By Mana Williams. 10 Minutes
The final segment of this trilogy looks at arriving in your new home. It also focuses on the unpacking as well as a lens on what next steps to take and looks at some anxieties that may persist in the process. It wraps up some of the blanket assumptions we make about the simplicity of shifting and places an emphasis on understanding self-requirements and thought.
A quick conversation about the time you made it. Off the boat, off the motorway, off the plane. Your first day in a new place as the old page rests beneath the shadow of the last, a new one is flipped over. Handed the keys to your new apartment to take a look, scope out your part of the house and get the lay of the land. A quick word with your flatmates before getting into unpacking.
When I think about all of the stuff I have when it’s splayed out on the floor, it makes me realise how much stuff I don’t need.
Have you ever packed too much?
After all of the condensing, after letting go of all of your emotional baggage, why is there still so much left? I’m not talking about your pink underwear this time either, I’m referring to the emotional stuff that was plaguing your sleep last year.
Relationships can create a belief system that makes us feel valued when we are with that person. Like a drug, we go through these vicious cycles of thinking about the person who made us happy and the resentment of losing touch with them. We disconnect from our own values and we stop thinking about what effects it’s having on us. The most illogical system ever. That even when we push that person away as hard as possible, there is residue left in our head that reminds us from time to time that we were worth something to someone else. The reminder that we were previously cared about sucks away at our motivation for change so we keep looking for it. A relationship with our girlfriend, a relationship with our parent or family member. Their relationship with us is difficult to quell, usually carried wherever we go.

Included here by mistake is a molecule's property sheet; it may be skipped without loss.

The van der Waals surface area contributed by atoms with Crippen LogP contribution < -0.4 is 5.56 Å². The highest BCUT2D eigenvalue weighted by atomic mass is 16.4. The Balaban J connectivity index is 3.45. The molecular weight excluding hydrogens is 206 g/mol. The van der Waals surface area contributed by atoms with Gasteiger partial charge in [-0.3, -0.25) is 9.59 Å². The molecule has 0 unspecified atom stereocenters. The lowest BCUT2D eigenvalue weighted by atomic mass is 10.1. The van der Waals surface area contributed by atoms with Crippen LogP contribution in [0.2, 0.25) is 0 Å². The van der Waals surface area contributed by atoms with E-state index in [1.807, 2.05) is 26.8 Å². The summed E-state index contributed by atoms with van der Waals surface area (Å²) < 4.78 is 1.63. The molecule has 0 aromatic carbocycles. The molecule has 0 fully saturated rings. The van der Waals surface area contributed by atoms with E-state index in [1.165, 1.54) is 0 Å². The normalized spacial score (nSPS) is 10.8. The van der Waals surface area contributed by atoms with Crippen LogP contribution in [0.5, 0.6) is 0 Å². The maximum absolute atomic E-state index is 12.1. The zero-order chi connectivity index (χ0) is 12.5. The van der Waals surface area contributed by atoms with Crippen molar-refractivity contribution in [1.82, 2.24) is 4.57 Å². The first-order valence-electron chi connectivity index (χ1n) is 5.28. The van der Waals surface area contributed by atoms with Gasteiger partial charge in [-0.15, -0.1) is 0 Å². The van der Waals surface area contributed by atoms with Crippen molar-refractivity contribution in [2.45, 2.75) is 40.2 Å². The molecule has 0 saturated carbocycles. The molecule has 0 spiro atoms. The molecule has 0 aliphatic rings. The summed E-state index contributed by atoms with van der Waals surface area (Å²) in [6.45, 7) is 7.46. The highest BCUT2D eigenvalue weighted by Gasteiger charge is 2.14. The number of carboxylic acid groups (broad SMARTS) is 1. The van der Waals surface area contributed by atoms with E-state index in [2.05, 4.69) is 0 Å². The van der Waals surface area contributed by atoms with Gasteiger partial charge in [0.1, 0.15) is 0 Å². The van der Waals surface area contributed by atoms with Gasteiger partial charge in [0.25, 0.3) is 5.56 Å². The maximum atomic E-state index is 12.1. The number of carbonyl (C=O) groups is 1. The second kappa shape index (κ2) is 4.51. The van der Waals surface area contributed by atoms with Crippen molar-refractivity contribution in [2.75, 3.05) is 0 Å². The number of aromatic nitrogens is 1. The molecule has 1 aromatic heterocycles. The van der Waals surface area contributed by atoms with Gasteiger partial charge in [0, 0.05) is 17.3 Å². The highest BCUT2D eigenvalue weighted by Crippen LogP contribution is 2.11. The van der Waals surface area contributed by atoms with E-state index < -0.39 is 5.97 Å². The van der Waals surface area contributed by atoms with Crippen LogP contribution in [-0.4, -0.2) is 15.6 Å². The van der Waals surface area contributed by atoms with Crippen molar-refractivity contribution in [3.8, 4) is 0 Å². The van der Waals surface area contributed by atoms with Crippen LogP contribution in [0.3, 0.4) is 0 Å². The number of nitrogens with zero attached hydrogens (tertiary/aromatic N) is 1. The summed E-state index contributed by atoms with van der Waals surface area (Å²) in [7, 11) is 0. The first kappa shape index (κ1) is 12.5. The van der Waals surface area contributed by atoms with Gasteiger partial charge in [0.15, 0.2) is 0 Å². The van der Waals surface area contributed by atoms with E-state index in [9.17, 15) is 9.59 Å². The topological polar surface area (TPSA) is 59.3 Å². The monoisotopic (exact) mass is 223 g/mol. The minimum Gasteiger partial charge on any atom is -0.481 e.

Sub rant over. You need to adapt to survive. Personality assumptions that contain messages like “be who you are” just fail to mention that people have personality differences which clash in group living situations, like flatting. It can be really exciting to move to a new place, but out of courtesy for others, it’s important to recognise that everyone is struggling with baggage unresolved in at least some relationship.
Overwhelming new environments can force people to say and do things they don’t necessarily mean so it’s vital that you reach compromises and adapt to let bygones be as such. The word bygone meaning something that’s happened in the past.
As mentioned in blog two, people can be driven by their expectation that you are judging them that they put up walls to protect themselves. When everyone is moving into a new environment the stress can be tiresome, so naturally other makes sense that they will find reasons to assume the least from you. So why not prove them wrong by adjusting course and reaching personality compromises?
Just think of all the wars that wouldn’t have happened if one man cut another man some slack on statements made or comments withheld.By simply keeping things simple provides clarity that others don’t have to grapple with.
In effect, the shifting trilogy once again looks at understanding what to pack when shifting versus what needs to be left behind. We talked about the transition stage as you pack up all of your stuff on the last day. That you can see how anxious others were towards you by comparing the second week to the last day you spent with them. That finally the process of moving in can be really hard and exciting but a quick peek into the world of new politics and the importance of reaching a peaceful compromise when decisions are made.
At the end of the day, gauge the love you have for a person based on the balance between how much you would do for them and how much they would do for you. If there is an imbalance, then someone is being ripped off. The most important thing is to carry only the emotional bags that will keep you safe.
That concludes the shifting trilogy. Today’s blog was made late on priorities. Tomorrow I will post a couple of new insights which I’d cool. But there will be a real talk shortly. As always, however…
Thanks for checking in.